Speaker 4: Coalitions with other grassroots organizations are also key to their success aligning for instance, with environmental justice activists around poor conditions inside of prisons and the communities around them.
No new jails, New York City, and name and movement are keeping it to the point. Galvanized by Kalief Browder’s brutal treatment in Rikers and eventual death. The group has been fighting to shut down Rikers and prevent new billion dollar jails being built in New York.
Speaker 8: Mayor Bill de Blasio said, “Hey, I’m going to close Rikers Island and I’m going to build four new jails in replacement, but the catch is there is no legal binding agreement to close Rikers Island, but there is a legal binding agreement through this [inaudible 00:05:50] process, that’s happening to build four new jails.
Speaker 9: In fact, community members in all these boroughs have been asking for improvements to NYCHA for public transportation or childcare for decades, and there’s always an excuse of, oh, we don’t have that money, but here we have $11 billion for these jails and it’s good for your community, like this is what you wanted, right? And so, there’s a call to action with activists, organizers, community members to say, is this really what you want? It’s not what we want, and we’re just trying to get city council to hear us. And they are funding a lot of criminal justice organizations that are advocating for new jails, but also calling themselves abolitionists and co-opting the abolition movement.
Speaker 4: As the proposal for a $14 million new jail plan is being pushed in Baltimore, Mentoring Male Teens in the Hood run by Cameron Miles works on keeping young people out of the system by providing them with positive role models, engaging them in debates, and taking them on trips to places around the country. Miles’ was mentoring program is taking steps towards engaging young minds.
Eddie Conway: I’m Eddie Conway. I’m excited to be here in Matthew Henson’s elementary school. I’m meeting with the grassroots organization today to talk about the work that he does. It’s clear that this school is encouraging young people to look at college. That’s a good sign. That from the elementary school, people should be learning to go into college. Cameron Miles, you have been working as a mentor for young men and teenagers for a long time. What was your situation early on?
Cameron Miles: So I had a hard head.
Eddie Conway: Okay.
Cameron Miles: Been locked up.
Eddie Conway: Okay. How long?
Cameron Miles: I don’t like to listen. Too long.
Eddie Conway: Too long. Okay, any amount of time is too long.
Cameron Miles: Yes, sir.
Eddie Conway: Okay, and so what happened as a result of that?
Cameron Miles: I begun to get some positive people around me and I began to listen to what many of them were saying to me about getting my life together. And once you start to listen, you begin to focus and realize that it’s not just about you, but it’s about helping others. I got a job in the department of social services in East Baltimore. I wrote up a proposal asking to use their cafeteria on Saturdays. They allowed me to do that. We started with five young men and we’ve grown. We’ve served over 3000 since that time, trying to help young men stay out of the criminal justice system and ultimately stay out of the cemetery. Each June, we take a trip out of state. We’ve gone to Harvard, Yale, Princeton, Morehouse, Hampton, Delaware State, Columbia, Syracuse, and on and on.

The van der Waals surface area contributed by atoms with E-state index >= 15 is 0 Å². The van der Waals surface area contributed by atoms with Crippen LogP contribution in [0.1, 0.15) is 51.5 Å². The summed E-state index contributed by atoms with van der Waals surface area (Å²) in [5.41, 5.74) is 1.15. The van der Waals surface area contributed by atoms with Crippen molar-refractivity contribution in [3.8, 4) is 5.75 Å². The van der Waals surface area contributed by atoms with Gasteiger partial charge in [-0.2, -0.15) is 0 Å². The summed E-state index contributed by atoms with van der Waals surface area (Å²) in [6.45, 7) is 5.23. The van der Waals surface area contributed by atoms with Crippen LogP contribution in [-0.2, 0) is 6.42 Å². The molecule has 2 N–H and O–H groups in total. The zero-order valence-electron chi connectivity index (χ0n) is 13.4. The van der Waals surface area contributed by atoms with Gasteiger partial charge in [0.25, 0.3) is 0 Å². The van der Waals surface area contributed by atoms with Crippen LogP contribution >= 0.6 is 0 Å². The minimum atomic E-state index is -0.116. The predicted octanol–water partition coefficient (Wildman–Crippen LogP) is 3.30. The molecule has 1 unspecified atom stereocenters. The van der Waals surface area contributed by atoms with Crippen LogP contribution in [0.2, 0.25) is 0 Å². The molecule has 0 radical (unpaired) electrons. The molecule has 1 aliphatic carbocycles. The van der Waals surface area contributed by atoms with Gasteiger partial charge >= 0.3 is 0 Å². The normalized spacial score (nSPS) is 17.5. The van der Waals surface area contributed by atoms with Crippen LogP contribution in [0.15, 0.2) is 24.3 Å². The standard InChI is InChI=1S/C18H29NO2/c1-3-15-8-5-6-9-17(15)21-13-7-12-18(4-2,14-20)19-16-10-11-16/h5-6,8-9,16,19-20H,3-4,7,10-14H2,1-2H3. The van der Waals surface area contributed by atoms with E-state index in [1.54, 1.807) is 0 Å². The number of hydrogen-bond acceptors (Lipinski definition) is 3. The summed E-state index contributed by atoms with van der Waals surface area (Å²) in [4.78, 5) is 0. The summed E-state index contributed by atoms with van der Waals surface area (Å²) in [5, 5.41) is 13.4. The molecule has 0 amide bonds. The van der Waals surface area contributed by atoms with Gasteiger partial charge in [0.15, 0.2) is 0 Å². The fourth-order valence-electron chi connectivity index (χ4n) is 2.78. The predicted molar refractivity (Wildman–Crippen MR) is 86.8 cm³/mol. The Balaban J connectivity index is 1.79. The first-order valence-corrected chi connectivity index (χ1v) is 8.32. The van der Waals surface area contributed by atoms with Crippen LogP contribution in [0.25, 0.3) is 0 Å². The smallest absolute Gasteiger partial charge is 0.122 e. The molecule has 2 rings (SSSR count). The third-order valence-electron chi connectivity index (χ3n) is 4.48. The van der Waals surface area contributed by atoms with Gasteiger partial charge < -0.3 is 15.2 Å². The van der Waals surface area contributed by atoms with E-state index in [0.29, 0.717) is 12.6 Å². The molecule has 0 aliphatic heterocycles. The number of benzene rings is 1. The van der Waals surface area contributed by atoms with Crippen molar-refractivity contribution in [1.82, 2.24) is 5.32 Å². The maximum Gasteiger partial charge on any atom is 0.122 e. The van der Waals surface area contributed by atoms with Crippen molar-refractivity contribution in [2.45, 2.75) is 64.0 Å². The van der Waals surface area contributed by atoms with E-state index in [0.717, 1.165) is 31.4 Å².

Eddie Conway: Do you encounter any of these young guys, like five, six, seven, ten years later?
Cameron Miles: Absolutely.
Eddie Conway: That’s out there, and do they show some appreciation?
Cameron Miles: Absolutely, absolutely. They come to me, Mr. Miles, thank you for having me in the mentoring program. Thank you for the trips that you took me on. Thank you for believing in me. All of them are not stellar candidates today, but they’re free. They’re not locked up. We’ve lost several to gun violence. They’ve lost their lives, but we continue to pour in and we want the older young brothers to come back, Mr. Conway, so that the young people can see, he was in the program, and then they talk to the group and it helps them to realize this is a good program. I need to continue to come. If they don’t already know that.
Student Audienc…: When you said that you was trying to show them that you can understand and control your problem, were you trying to get the government to [inaudible 00:09:48] you?
Eddie Conway: No, we were trying to build a better community without the help of the government. We were trying to show people that we could control what happens in our community and we could make the community work better for everybody there. I got to leave you all. I’ll come back.
Student Audienc…: Yes sir.
Eddie Conway: All right.
Speaker 2: Can we thank Mr. Conway for coming?
Student Audienc…: Thank you, Mr. Conway.
Speaker 4: Hundreds of grassroots organizations are working on every level to prevent incarceration in black and brown communities. They are not alone. As the prison industrial complex continues to grow, people on the ground will continue to fight.